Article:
The school year may only have just begun, but report cards arrived for public schools in Virginia on Tuesday, bringing smiles on the most part for area educators.
There also are, of course, to-do lists because not all SOL (Standards of Learning) scores for 2018-19 were equal to or above previous years – although each administrator can point to significant improvements in mathematics.
Patrick County Public Schools produced the highest overall scores in the area, with all students reaching a robust 92% in math. When compared to 2017-18, Patrick’s students also rose in reading (75%) and writing (68%) while declining in history and social sciences and sciences.
Martinsville City Public Schools students showed a dynamic, 10-point improvement in math compared to 2017-18 (80% from 70%) and, in fact, were 14 percentage points higher than 2016-17. But they declined in all other categories, even falling below 2016-17 levels in history and social sciences.
All students in Henry County Public Schools also improved in math when compared to last year (82% vs. 77%) and were flat in science (79)%, but reading, writing and social studies all declined. That continued a trend since 2016-17.
The scores are based on the Virginia Department of Education’s Standards of Learning assessments in reading, writing, mathematics, science and history/social science. There were significant changes this year, which could dilute comparisons. And new math tests were introduced in all areas.
The data released by the VDOE on Tuesday showed that:
» 76% passed in English writing, compared with 78% previously.
» 82% passed new mathematics tests introduced during 2018-2019, compared with 77% on the previous tests in 2017-2018.
» 81% passed in science, which was unchanged from the previous year.
» 80% of students tested in history/social science passed, compared with 84% in 2017-2018.
“We’re really very pleased with our data overall, particularly with our math data,” said Martinsville City Public Schools Assistant Superintendent of Instruction Angilee Downing.
“We are also pleased with gains in science, particularly at elementary school. We did have some gains in reading” and were higher than the state in some of the subgroup areas as well, she said.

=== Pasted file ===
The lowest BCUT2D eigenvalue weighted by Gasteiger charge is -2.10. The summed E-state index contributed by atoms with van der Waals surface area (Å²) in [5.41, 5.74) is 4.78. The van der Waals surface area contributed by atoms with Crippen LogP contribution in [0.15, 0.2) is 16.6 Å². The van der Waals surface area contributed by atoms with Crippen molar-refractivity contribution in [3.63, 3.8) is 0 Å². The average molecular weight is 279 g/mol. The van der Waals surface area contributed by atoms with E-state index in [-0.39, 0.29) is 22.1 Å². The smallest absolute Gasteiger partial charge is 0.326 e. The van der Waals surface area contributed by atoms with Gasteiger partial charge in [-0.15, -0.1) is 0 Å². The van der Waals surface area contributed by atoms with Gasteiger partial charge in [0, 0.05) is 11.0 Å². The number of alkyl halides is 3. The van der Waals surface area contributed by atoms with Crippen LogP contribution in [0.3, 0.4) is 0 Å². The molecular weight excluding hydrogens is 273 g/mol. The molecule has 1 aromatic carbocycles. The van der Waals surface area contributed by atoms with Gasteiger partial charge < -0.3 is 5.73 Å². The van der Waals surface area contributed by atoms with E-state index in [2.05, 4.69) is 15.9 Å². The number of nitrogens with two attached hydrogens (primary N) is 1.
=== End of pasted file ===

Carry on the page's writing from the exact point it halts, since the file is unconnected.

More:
“We tended to follow state trends in seeing a bit of drop in reading, so that will be a bit of a focus this year,” Downing added.
Overall, city reading and science results were lower than the previous year, and Downing said, “That’s where I go into it school by school” to assess the results.
At Albert Harris Elementary School, for example, the science results were 10 points higher than last year, which balanced out a drop in some science results at the high school.
The lowered high school science SOL results were due to changes in state-regulated graduation requirements, she said. In previous years, more high school students took the SOLs in science. Starting last year, incoming freshmen were subject to a different set of graduation guidelines which required that they take fewer SOLs.
The new guidelines for a standard diploma requires 22 standard credits – classes only – and five verified credits – classes plus SOLs, she said.
MCPS Superintendent Zeb Talley expressed pleasure with how his students and teachers had performed.
“It has been a long time coming for us – a 5- to 8-year period where our young people really struggled, but the teachers and young people worked real hard. Our math averages are tremendously high,” Talley said.
The school system’s goal now will be “to get our reading scores up with our math scores,” Talley said. It will require hard work, but “our teachers are willing to do it.”
Henry County Public Schools (HCPS) issued a release about its scores that cited that 93% of all schools had met or exceeded the state pass rate in every subject area and school leaders are focused on increasing mastery of English.
“As part of our work to improve the literacy achievement of all students, we are continuing to use a balanced literacy model and expand authentic reading and writing across the curriculum using the Lucy Calkins writing program in our elementary and middle schools,” Lisa Millner, assistant superintendent of teaching and learning, stated in the release.
HCPS also listed a variety of steps that teachers and administrators had taken to work with students and improve the scores, citing data-based lesson designs and a balance between literacy and writing models.
“Our administrators and curriculum team members conduct regular walk-throughs and provide meaningful, honest feedback, which is enhancing teaching and learning at all levels. Collaborative team planning is also proving to support student achievement in a myriad of ways,” Millner stated in the release.
HCPS said it had implemented “relevant and rich curriculum,” designing instructional ideas based on what was gleaned from the data and improving the leaning culture.
“While SOL tests are only a small part of the annual demonstration of student growth and success, we are certainly proud of the achievements of our students in this area and credit their success to our teachers’ work through data conferencing as a result of the research-based instructional support and professional development provided by our curriculum team in all content areas,” Superintendent Sandy Strayer said.